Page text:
Upon mentioning the word “carabao meat”, my eyes tried hard to look at my new-found friend straight in the eye instead of giving her a blank stare.
It was almost lunch time on my first day in Davao City so I told Joanne, a local whom I met at the arrival lobby of the airport, I wanted to taste an authentic Davao dish. She suggested Bulca Chong and told me that their specialty is carabao (water buffalo) meat. I winced at the thought of a poor carabao being slaughtered for food. I had to ask her if it’s not illegal before I agreed. She said that at some point it was, but the restaurant is still there so she was half-guessing that it was alright.
When I asked Joanne how it tasted, she mentioned that it’s like balbacua and bulalo, food that I’m not really fond of eating so getting an idea of how it tasted wasn’t of any help at all. Half unsure of what to do, I finally conceded and soon found my feet walking on the right side of the Sampaguita Tourist Inn at Quirino Ave. After a couple of blocks, we arrived at our destination.
I forgot if the store is open 24-hrs but I learned that the Bulca Chong restaurant is quite popular among Davaoeños who are looking for a late night after-drinking-session-food to relieve them from their drunken state. I suddenly remembered Cebu’s Abuhan Restaurants which serves pochero.
There’s nothing grand about the interiors of this restaurant other than the fact that you can enjoy eating your meals in this air-conditioned place.
The waiter then approached us and handed us the menu. I asked my friend to take care of ordering the food for us. She simply ordered 1 serving of Bulca Chong which was priced at 90 pesos, 2 cups of rice and tap water. I also learned on that day that you can drink Davao’s water straight from the faucet as Davao has one of the cleanest faucet waters in the country.
After some time, the waiter emerged bringing our food. I saw our 2 cups of rice, a medium sized bowl with meat inside, 2 smaller bowls with soup in it and some calamansi. I could see the carabao meat swimming in an orangey-looking soup. I thought I was going to eat an afritada-flavored dish with that rich orange soup! I could clearly see the oil/fat swimming in it.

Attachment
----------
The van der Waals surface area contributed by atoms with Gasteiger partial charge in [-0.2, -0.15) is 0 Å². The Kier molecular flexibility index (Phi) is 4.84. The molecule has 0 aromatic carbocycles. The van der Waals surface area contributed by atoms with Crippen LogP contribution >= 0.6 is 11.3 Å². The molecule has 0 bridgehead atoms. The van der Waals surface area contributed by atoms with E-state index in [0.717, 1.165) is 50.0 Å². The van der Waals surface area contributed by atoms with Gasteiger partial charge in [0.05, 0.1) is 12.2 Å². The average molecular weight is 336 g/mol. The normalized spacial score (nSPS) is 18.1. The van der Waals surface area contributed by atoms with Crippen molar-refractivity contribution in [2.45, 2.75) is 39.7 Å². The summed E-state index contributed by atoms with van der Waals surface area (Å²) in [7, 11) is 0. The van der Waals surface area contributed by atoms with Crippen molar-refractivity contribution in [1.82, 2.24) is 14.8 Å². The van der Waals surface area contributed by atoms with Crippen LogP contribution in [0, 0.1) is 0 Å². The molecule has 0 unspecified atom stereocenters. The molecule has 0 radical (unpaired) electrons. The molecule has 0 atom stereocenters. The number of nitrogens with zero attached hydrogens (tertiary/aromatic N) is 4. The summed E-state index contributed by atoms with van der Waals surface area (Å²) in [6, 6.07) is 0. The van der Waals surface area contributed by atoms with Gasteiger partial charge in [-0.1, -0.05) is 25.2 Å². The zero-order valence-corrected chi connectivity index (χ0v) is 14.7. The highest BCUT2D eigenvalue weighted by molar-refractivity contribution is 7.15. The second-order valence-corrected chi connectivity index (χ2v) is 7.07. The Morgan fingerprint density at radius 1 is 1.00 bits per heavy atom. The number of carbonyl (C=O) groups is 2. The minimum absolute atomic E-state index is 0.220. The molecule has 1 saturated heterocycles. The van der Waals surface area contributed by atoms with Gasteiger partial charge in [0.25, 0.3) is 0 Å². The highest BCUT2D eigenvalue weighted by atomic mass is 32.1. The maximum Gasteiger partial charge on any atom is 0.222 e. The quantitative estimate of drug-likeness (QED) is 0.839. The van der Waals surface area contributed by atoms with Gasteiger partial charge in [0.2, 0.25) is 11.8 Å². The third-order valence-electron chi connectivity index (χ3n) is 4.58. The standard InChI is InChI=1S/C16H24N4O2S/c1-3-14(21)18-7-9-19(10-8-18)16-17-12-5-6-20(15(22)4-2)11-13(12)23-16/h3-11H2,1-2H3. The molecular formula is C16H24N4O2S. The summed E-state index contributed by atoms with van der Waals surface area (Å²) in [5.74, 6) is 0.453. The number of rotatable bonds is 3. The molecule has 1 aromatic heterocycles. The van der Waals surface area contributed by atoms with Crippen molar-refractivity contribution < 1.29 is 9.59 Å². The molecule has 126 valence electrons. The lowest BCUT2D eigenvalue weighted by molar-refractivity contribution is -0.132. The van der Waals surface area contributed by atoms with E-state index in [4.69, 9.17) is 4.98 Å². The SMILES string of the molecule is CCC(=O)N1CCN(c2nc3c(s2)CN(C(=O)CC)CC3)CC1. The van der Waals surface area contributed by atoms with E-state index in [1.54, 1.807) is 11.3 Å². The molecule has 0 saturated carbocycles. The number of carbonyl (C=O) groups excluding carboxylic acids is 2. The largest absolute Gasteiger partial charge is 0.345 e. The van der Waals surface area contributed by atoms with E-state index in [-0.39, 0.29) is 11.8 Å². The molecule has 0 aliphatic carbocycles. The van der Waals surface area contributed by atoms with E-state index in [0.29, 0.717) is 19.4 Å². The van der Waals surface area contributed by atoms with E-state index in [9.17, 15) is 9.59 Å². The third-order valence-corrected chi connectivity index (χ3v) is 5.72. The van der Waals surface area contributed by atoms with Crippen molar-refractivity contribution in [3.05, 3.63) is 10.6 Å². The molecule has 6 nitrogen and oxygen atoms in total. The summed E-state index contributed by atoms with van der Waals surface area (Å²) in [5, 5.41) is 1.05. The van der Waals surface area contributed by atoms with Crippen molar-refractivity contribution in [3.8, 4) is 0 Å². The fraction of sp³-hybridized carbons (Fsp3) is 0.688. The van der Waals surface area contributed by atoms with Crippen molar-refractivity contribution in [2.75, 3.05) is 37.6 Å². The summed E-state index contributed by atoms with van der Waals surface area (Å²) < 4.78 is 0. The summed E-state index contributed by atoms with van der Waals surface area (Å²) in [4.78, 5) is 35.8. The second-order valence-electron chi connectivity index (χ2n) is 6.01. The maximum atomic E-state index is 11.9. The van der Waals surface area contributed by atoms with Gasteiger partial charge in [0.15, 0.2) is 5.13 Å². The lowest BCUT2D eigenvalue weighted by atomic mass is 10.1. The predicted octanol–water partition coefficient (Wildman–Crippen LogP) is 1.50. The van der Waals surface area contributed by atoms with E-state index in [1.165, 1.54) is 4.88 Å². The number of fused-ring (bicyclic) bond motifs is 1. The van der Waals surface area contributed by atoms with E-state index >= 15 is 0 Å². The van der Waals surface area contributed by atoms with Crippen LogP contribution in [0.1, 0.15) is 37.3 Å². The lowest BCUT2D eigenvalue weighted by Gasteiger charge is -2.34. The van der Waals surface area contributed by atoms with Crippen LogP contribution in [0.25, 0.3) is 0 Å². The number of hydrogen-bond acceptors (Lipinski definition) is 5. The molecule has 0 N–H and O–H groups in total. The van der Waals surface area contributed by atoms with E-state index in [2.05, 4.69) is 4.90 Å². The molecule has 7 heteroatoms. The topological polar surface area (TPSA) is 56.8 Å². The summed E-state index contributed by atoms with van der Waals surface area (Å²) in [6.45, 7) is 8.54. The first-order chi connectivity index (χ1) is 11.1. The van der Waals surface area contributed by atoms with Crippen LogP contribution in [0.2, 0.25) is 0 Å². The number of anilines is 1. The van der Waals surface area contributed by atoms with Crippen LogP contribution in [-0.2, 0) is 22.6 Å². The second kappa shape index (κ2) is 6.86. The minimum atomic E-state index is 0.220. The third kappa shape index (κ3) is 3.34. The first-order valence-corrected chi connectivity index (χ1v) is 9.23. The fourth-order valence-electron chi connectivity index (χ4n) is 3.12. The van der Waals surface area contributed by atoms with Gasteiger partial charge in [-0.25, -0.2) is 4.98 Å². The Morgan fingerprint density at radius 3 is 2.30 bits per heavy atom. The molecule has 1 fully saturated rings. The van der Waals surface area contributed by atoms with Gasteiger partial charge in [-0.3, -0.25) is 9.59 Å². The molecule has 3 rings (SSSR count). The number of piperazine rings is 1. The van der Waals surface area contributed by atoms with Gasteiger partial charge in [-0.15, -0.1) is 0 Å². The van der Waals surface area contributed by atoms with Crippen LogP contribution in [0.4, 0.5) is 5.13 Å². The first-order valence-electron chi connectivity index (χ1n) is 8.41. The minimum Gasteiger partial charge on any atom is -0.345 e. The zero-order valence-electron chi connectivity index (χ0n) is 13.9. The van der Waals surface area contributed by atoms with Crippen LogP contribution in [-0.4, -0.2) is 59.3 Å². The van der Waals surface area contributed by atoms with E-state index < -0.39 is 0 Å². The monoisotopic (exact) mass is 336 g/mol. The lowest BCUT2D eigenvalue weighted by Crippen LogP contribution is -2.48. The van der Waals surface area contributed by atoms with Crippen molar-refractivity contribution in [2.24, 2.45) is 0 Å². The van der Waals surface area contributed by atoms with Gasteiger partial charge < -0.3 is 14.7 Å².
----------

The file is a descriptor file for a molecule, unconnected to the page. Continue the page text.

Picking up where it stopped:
I asked what the 2 extra small bowls were for and I was informed that it was our extra bowl of soup. Then Joanne grabbed a lemon and started squeezing its juice on her bowl. She said that adding the calamondin adds more flavor to the soup so I followed what she did.
I cut a small meat out of that other bowl and started filling my rice with the soup. After a spoonful of rice and carabao meat landed in my mouth, I then tasted ginger. The soup was rich in ginger – something which I don’t like in any soup dishes except for tinolang manok and sinabawang bangus with repolyo. But I had to eat it and consume it 😆 Don’t get me wrong here. I love ginger sauce for siomais and this dish is ok but it’s not my type because of the ginger-based flavor of the soup. I guess the ginger is what makes it offset any unusual taste/smell coming from a carabao’s meat just like how you add a siling espada to your inun-unan dish (fish stew or paksiw na isda). I dunno…
I was also intimidated by that rich orange color. I thought I’d taste a richly flavored dish but it wasn’t. I was surprised with its taste. Other than that gingery flavor, everything else was subtle (but not too subtle for you to find me emptying that extra bowl of soup. hehehe). Am not sure if I’m making sense with my description now. I guess this is where Joanne’s description of the bulalo and balbacua comes in.
Enough about the soup. The carabao’s meat is so tender! I can only imagine how long it took them to boil the meat to make it that tender. The carabao’s meat is just like any regular beef’s meat and I never had any problems chowing it down. I just had to forget I was eating a different kind of meat in order for me to finish eating my rice. We even failed to consume all the meat we ordered.
There’s an eatery outside of the main restaurant which also serves Bulca Chong and other dishes. If you want to go cheap, you can eat there since the price of their food is cheaper. For free flowing air, you can try Bulca Chong for 70 pesos (i think).
I am not that crazy about going back to try this dish again. Trying out this dish is already quite an experience for me. If you are heading to Davao, try and check it out too and let me know what you think, ok? 😉
Bulca Chong Restaurant is located at General Luna near Gaisano Illustre just a block or two after Apo View Hotel.